Cat relaxing

The importance of downtime

As I write this, it’s the day before I return to work after a sabbatical. I’ve spent the last two weeks in Europe, exploring castles in England and munching crepes and escargot in France. What I have not done is anything related to work.

Cat relaxing
By Kreuzschnabel (own work) via Wikimedia Commons

In fact, before I left home I did two things. I removed the sim card from my phone (I got a temporary one in Europe to provide a data plan there) and I shut off my work email, so I wouldn’t get any emails from work even when connected to wifi. In my last team meeting before I left, I made it clear that I would be unreachable while I was gone.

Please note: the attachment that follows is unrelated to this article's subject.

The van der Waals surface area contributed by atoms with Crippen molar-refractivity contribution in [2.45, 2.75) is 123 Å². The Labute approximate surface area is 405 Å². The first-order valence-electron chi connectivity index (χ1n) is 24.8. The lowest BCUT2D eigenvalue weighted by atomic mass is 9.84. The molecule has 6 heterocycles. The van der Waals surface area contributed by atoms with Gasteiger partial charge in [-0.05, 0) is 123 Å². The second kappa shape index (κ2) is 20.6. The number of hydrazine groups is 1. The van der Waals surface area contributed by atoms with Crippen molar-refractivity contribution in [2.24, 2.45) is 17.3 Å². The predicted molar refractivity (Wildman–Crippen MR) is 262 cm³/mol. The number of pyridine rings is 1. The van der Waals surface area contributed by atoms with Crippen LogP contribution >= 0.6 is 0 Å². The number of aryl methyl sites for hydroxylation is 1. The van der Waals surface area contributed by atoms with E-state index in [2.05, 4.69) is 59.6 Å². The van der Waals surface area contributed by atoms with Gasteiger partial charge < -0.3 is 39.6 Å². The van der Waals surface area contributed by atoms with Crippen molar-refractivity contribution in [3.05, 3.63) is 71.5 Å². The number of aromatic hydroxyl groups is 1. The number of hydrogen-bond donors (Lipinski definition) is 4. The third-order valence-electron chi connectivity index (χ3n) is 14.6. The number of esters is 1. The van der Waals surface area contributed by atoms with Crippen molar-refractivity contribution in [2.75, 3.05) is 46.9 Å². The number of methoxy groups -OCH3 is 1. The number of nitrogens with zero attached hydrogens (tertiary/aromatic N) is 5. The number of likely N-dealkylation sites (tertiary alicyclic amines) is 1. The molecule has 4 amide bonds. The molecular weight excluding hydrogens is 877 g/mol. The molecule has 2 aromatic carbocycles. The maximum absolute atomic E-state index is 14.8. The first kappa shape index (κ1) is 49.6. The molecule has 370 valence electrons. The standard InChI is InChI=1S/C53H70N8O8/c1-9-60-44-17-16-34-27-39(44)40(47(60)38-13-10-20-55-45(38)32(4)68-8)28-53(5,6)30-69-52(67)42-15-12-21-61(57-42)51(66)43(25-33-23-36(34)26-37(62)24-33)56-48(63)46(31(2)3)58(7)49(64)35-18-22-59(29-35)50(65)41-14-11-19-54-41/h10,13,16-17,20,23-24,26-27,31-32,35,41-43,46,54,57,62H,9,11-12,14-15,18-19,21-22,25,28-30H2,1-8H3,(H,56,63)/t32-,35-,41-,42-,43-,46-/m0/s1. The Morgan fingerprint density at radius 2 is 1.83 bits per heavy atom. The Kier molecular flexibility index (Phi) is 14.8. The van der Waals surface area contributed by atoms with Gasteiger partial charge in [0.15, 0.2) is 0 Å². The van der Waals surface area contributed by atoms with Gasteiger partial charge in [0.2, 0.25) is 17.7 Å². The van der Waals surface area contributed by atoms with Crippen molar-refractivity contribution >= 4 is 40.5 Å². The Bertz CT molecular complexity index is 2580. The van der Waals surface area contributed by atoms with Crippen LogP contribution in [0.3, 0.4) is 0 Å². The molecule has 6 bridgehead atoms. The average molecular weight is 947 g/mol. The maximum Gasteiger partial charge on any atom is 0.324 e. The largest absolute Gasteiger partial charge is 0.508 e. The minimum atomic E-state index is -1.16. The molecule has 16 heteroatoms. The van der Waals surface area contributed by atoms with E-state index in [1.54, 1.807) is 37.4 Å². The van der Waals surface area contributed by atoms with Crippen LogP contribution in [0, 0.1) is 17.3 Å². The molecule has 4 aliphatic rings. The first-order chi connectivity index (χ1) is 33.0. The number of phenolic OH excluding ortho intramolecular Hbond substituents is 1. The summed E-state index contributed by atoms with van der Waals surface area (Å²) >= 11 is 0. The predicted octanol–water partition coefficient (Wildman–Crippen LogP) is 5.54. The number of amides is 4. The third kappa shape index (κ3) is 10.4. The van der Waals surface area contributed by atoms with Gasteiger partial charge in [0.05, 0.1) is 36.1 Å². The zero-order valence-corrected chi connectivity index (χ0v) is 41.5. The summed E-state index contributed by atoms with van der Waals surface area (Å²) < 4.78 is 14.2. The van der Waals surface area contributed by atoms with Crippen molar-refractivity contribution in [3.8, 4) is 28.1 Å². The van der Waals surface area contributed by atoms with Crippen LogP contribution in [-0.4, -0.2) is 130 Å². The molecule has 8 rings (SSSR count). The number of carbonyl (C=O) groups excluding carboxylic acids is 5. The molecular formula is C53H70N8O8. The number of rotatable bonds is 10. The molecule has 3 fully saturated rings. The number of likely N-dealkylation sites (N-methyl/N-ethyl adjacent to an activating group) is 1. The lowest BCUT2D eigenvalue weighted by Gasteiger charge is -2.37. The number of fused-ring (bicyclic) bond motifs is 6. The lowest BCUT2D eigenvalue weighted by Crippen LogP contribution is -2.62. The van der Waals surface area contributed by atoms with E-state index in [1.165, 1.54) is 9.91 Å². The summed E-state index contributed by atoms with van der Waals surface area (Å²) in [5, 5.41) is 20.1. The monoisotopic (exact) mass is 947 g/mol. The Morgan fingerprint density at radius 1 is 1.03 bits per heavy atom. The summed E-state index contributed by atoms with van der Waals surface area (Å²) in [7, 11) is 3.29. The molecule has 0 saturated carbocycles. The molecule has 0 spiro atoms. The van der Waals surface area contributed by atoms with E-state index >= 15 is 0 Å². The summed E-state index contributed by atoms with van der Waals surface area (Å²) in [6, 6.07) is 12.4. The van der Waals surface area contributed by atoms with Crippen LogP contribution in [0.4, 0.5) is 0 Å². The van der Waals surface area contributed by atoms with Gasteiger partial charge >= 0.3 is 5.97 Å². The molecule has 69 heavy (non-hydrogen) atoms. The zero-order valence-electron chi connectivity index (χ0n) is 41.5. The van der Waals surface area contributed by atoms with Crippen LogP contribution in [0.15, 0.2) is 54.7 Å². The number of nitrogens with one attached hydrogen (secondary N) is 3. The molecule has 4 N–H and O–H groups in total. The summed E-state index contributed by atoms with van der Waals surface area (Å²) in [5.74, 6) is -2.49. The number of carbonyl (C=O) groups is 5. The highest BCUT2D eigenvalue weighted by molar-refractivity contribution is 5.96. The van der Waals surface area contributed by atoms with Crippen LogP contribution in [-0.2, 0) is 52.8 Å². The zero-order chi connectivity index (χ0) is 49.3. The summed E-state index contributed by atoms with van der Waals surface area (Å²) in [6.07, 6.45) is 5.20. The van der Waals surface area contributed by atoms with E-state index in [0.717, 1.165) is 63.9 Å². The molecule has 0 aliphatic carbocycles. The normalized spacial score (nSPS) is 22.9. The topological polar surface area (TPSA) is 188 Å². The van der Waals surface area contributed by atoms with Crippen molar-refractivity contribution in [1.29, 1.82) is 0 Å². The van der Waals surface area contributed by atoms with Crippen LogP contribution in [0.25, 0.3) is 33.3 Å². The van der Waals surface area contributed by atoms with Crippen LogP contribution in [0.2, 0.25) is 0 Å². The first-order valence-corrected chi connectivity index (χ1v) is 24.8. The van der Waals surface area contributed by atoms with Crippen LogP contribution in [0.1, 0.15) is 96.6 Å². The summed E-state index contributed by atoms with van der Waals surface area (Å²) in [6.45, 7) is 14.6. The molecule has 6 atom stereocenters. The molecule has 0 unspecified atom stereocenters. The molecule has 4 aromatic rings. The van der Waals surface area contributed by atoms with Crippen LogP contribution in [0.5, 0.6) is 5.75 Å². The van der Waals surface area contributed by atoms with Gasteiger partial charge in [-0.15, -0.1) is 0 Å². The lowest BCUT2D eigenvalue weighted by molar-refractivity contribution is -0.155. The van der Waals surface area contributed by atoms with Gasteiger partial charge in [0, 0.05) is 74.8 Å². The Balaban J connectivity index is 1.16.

Over the last five years, once thing I’ve noticed is that even when I’m on vacation – whether I’m visiting my family in Colorado or an art museum in Chicago – I still end up answering work emails, which means some of my attention is still on work. It might not take that much time to respond to a few emails, but how much can you relax when you’re still thinking about the job?

Tomorrow, I’ll have many emails to respond to. Tomorrow, people will need my input on many things, and I’ll be busy all day. Today? When I finish this blog post, I’ll be diving into a pluralsight course, without worrying about what I need to do tomorrow. Today, I’ve freed my mind from work for two weeks, and I am relaxed.


Leave a Reply

Your email address will not be published.